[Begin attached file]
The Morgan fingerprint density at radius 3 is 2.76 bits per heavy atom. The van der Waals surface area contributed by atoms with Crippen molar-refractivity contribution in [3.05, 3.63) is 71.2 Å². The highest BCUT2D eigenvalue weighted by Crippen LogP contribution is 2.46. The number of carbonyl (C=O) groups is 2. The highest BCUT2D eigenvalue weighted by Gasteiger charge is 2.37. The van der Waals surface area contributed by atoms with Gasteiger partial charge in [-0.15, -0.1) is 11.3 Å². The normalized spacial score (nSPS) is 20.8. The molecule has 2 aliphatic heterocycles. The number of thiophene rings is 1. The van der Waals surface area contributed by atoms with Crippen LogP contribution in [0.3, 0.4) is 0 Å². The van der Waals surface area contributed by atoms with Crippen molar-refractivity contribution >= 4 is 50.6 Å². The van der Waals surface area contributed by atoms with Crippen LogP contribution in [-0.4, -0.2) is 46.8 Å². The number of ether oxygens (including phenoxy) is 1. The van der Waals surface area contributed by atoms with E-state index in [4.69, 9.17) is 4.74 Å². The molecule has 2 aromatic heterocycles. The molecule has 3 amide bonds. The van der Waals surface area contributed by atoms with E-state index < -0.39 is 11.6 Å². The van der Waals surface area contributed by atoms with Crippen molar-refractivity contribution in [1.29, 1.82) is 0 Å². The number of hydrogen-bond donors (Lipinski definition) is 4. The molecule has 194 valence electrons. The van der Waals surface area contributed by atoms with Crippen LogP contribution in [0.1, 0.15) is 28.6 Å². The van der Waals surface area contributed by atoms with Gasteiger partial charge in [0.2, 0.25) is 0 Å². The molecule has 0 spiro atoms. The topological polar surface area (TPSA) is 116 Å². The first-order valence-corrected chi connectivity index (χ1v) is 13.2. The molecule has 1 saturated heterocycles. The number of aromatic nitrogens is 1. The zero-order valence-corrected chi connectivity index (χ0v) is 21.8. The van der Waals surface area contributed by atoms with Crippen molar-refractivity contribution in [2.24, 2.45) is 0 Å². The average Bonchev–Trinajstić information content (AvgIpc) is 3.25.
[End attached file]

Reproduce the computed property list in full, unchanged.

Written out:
The Morgan fingerprint density at radius 3 is 2.76 bits per heavy atom. The van der Waals surface area contributed by atoms with Crippen molar-refractivity contribution in [3.05, 3.63) is 71.2 Å². The highest BCUT2D eigenvalue weighted by Crippen LogP contribution is 2.46. The number of carbonyl (C=O) groups is 2. The highest BCUT2D eigenvalue weighted by Gasteiger charge is 2.37. The van der Waals surface area contributed by atoms with Gasteiger partial charge in [-0.15, -0.1) is 11.3 Å². The normalized spacial score (nSPS) is 20.8. The molecule has 2 aliphatic heterocycles. The number of thiophene rings is 1. The van der Waals surface area contributed by atoms with Crippen LogP contribution in [0.3, 0.4) is 0 Å². The van der Waals surface area contributed by atoms with Crippen molar-refractivity contribution >= 4 is 50.6 Å². The van der Waals surface area contributed by atoms with Crippen LogP contribution in [-0.4, -0.2) is 46.8 Å². The number of ether oxygens (including phenoxy) is 1. The van der Waals surface area contributed by atoms with E-state index in [4.69, 9.17) is 4.74 Å². The molecule has 2 aromatic heterocycles. The molecule has 3 amide bonds. The van der Waals surface area contributed by atoms with E-state index < -0.39 is 11.6 Å². The van der Waals surface area contributed by atoms with Crippen molar-refractivity contribution in [1.29, 1.82) is 0 Å². The number of hydrogen-bond donors (Lipinski definition) is 4. The molecule has 194 valence electrons. The van der Waals surface area contributed by atoms with Crippen LogP contribution in [0.1, 0.15) is 28.6 Å². The van der Waals surface area contributed by atoms with Gasteiger partial charge in [0.2, 0.25) is 0 Å². The molecule has 0 spiro atoms. The topological polar surface area (TPSA) is 116 Å². The first-order valence-corrected chi connectivity index (χ1v) is 13.2. The molecule has 1 saturated heterocycles. The number of aromatic nitrogens is 1. The zero-order valence-corrected chi connectivity index (χ0v) is 21.8. The van der Waals surface area contributed by atoms with Crippen molar-refractivity contribution in [2.24, 2.45) is 0 Å². The average Bonchev–Trinajstić information content (AvgIpc) is 3.25.